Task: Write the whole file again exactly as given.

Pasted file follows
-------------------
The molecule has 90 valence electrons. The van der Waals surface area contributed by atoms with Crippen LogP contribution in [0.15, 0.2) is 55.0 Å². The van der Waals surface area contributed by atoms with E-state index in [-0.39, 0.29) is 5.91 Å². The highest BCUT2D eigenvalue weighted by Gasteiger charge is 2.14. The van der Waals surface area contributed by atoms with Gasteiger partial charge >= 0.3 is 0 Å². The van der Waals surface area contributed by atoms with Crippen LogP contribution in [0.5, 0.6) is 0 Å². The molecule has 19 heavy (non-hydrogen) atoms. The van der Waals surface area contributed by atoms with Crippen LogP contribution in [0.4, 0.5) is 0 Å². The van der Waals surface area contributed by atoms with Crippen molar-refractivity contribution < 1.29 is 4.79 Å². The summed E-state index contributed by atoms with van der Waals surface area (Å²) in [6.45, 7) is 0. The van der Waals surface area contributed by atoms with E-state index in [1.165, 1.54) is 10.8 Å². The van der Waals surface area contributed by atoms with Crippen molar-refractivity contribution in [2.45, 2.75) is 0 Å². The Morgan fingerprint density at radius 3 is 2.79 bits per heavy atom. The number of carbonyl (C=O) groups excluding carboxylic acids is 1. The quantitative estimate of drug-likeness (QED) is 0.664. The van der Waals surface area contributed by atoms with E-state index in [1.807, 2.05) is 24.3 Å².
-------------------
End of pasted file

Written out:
The molecule has 90 valence electrons. The van der Waals surface area contributed by atoms with Crippen LogP contribution in [0.15, 0.2) is 55.0 Å². The van der Waals surface area contributed by atoms with E-state index in [-0.39, 0.29) is 5.91 Å². The highest BCUT2D eigenvalue weighted by Gasteiger charge is 2.14. The van der Waals surface area contributed by atoms with Gasteiger partial charge >= 0.3 is 0 Å². The van der Waals surface area contributed by atoms with Crippen LogP contribution in [0.5, 0.6) is 0 Å². The molecule has 19 heavy (non-hydrogen) atoms. The van der Waals surface area contributed by atoms with Crippen LogP contribution in [0.4, 0.5) is 0 Å². The van der Waals surface area contributed by atoms with Crippen molar-refractivity contribution < 1.29 is 4.79 Å². The summed E-state index contributed by atoms with van der Waals surface area (Å²) in [6.45, 7) is 0. The van der Waals surface area contributed by atoms with E-state index in [1.165, 1.54) is 10.8 Å². The van der Waals surface area contributed by atoms with Crippen molar-refractivity contribution in [2.45, 2.75) is 0 Å². The Morgan fingerprint density at radius 3 is 2.79 bits per heavy atom. The number of carbonyl (C=O) groups excluding carboxylic acids is 1. The quantitative estimate of drug-likeness (QED) is 0.664. The van der Waals surface area contributed by atoms with E-state index in [1.807, 2.05) is 24.3 Å².